There’s a pretty common joke that goes through the creative community every few months. The basic idea is that a developer offers to pay an artist in Exposure Dollars, and the artist goes off and spends those Exposure Dollars on hot cars and penthouse apartments and diamond earrings. The point being that you can’t spend exposure. There is *some* value to exposure, since the biggest danger to most artists isn’t piracy or writer’s block or the cost of materials. It’s obscurity. But developers tend to overvalue their exposure, and really only artists get asked to do their job for free on a regular basis. It’s kind of nuts.
There’s a similar problem in publishing: the currency of dreams. That is to say, aspiring writers (and a lot of readers) put a lot of value on publication itself that subsequently undervalues the financial benefits of publication. Let me broadly lay out how this works.
First off, publishing is a business. Duh. Just like any other business, there is supply, there is demand, and there is some service that sits between those two that can be monetized. Diamonds are worthless rocks until they’re dug out of the ground, cut by someone who has dedicated their life to the craft, and then sold to consumers. Also, they remain worthless cut rocks until someone on the consumer end agrees to pay some amount of money for them. It’s a fairly simple model.
Publishing is no different. Writers, editors, printers, marketers, distributors and booksellers all have a hand in moving the product from the mine to the consumer, and all of them get paid something for their tasks. Most of those costs (the editor’s salary, the printer’s run, the paper costs) are fixed. The writer’s cost is not. We get royalties, and advances against those royalties. In some ways we’re the ones who have the most to gain from a book doing well, but we’re also the ones who lose the most when a book fails. That’s both good and bad, but for the purposes of this post it’s just a fact.
Now, demand for books fluctuates. There are only so many readers out there, and they only buy so many books in a given month. There are spikes, but that’s usually attributable to one-off events like the next Harry Potter book or celebrity tell-all, but for those of us in the middle, demand averages out to a constant (honestly pitiful) medium.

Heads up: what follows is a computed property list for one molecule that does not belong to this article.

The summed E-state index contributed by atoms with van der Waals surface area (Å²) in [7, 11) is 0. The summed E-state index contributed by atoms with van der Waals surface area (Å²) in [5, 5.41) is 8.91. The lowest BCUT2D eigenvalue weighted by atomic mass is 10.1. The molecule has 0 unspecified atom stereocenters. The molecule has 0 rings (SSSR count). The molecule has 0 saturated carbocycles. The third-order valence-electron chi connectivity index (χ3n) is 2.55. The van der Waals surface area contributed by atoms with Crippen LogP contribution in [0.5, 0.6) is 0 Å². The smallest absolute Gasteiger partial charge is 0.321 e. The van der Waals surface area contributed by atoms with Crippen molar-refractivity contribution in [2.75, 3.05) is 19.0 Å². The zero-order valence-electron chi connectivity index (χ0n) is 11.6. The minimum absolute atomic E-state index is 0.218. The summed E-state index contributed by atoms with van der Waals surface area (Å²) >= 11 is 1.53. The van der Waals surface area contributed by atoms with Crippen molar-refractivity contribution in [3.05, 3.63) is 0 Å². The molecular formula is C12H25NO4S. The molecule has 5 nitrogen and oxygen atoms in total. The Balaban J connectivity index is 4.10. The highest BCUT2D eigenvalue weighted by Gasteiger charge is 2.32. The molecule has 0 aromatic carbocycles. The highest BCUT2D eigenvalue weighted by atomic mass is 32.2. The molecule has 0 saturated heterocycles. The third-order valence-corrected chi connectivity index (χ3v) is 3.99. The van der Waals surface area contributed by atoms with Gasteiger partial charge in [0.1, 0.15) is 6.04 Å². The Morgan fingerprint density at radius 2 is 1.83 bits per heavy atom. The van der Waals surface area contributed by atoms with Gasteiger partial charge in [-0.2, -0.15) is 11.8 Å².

Let’s be clear about this. Demand is wavering. People are reading fewer books, not more. Borders has failed (for a variety of reasons) and B&N is struggling. Yes, indies are doing better than they were, but every day I get a newsletter that covers the world of publishing, and every week another bookstore closes, or goes up for sale, or launches a GoFundMe campaign because they can’t pay their bills. And sometimes a new store opens, often by someone with no bookselling experience who is “fulfilling a lifelong dream”. Dreams don’t pay the rent.
There’s also something to be said about what Amazon is doing to this process. They’re kind of the Walmart of the bookselling world, dictating prices and opening revenue streams, all while pocketing a cut. Maybe I’ll write a fuller post about that later. For now, just know that they’ve disrupted an already unstable system, and the key beneficiary is Amazon itself.
On the other hand, supply is nearly limitless. There are considerably more aspiring writers with a basic grasp of storytelling, grammar and plotting then there are publishing spots in a given year. The people responsible for moving a writer from aspiring to published (that is to say, the publishers) are flooded with applicants for the job. And a lot of those applicants place an enormous amount of value on making that transition, so much that they are willing to overlook the other aspects of the deal.
I know this because I was one of them. Only publication mattered to me. Once I was published, everything else in my life would be fine. That was the dream, that was the hope, that was the belief. Get published, and joy would follow.
Of course, once I was published I realized how hollow that was. The very mechanisms that drove me to that point were evolved to discard the majority of writers who get published. The thing that mattered wasn’t that first book, but the second, and the third, and the tenth. Staying on store shelves becomes extremely difficult when hundreds of new books come out each month. Bookstores don’t add shelf space. They discard books that have only been there for a few months.
So how does this work at all? How has publishing not simply collapsed in on itself? Simple. Publishers understand all of this. They have to, it’s their job, and they’re just as at risk of failure as all those booksellers. The basic structure of most houses is to put out as many books as is economically feasible, discover which ones readers truly love, and then double down on those authors. It’s incredibly difficult, perhaps impossible, to figure out what readers will want. That’s why there are all these stories about famous authors submitting their book anonymously to editors and receiving countless rejections, or books that couldn’t find a publisher for years finally breaking through and going on to sell a million copies. It’s also why you get success stories in the world of self-publishing.
For the authors whose books make it through the bedlam, catch the eye of a sufficient number of readers, achieve the escape velocity of word of mouth, it’s possible to make a living.
And for the legions of writers whose books appear and disappear without a splash? Well. Fortunately you can spend those dreams on food. Just like exposure.